Canada's CPI increses by 2.2% in June


Consumer prices rose by 2.2% in June compared with June 2006, identical to the increases in both April and May.

For the third straight month, most of the growth in average price levels was attributable to costs associated with owned accommodation (+4.9%). Also a factor, but to a lesser extent, was a 2.8% increase in costs associated with operating a vehicle.

A drop in prices for computer equipment and supplies exerted downward pressure on average prices.

Excluding energy, the all-items index rose by 2.2% between June 2006 and June 2007, marginally faster than the 2.1% gain in May.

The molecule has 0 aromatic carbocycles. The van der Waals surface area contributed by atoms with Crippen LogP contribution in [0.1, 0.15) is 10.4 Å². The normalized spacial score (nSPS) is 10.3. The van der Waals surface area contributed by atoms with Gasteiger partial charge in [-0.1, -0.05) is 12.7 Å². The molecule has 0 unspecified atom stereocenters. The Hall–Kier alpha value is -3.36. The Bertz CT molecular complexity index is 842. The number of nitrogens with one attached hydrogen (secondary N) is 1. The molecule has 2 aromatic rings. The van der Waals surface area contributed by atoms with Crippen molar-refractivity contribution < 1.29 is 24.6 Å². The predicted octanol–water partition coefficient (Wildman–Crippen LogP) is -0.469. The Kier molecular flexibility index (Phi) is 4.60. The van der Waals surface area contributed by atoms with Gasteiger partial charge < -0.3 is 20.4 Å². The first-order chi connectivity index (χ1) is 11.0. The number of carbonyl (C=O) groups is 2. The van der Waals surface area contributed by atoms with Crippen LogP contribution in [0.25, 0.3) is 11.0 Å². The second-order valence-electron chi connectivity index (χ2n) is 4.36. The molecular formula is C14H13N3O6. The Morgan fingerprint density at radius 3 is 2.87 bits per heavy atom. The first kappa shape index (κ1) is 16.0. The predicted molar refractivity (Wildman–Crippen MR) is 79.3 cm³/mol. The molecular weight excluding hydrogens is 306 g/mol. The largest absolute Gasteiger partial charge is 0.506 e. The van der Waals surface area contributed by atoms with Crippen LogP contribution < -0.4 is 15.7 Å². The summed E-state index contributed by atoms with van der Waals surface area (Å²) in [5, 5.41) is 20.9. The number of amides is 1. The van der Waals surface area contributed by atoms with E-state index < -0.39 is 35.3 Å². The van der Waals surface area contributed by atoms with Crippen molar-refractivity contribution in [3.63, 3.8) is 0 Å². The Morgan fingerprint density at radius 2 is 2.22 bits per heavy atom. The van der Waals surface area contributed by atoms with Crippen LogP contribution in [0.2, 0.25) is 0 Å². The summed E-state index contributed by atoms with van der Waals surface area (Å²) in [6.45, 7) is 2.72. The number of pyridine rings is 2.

The Bank of Canada's core index rose 2.5%, faster than the 2.2% increase observed in May. The rise in homeowners' replacement cost accounted for most of this increase. This index is used by the Bank of Canada to monitor the inflation control target. Increases in this index have exceeded 2.0% for the past year.

On a monthly basis, the all-items index declined 0.2% between May and June 2007 after rising 0.4% between April and May. This is the first monthly decline in the all-items index since October 2006. The downturn was largely due to declining gasoline prices and prices for women's and men's clothing.

Both the all-items index without energy and the core index remained unchanged between May and June 2007, following increases of 0.3% between April and May.

 


Canada's Statistical Agency
7/18/2007 2:19:02 PM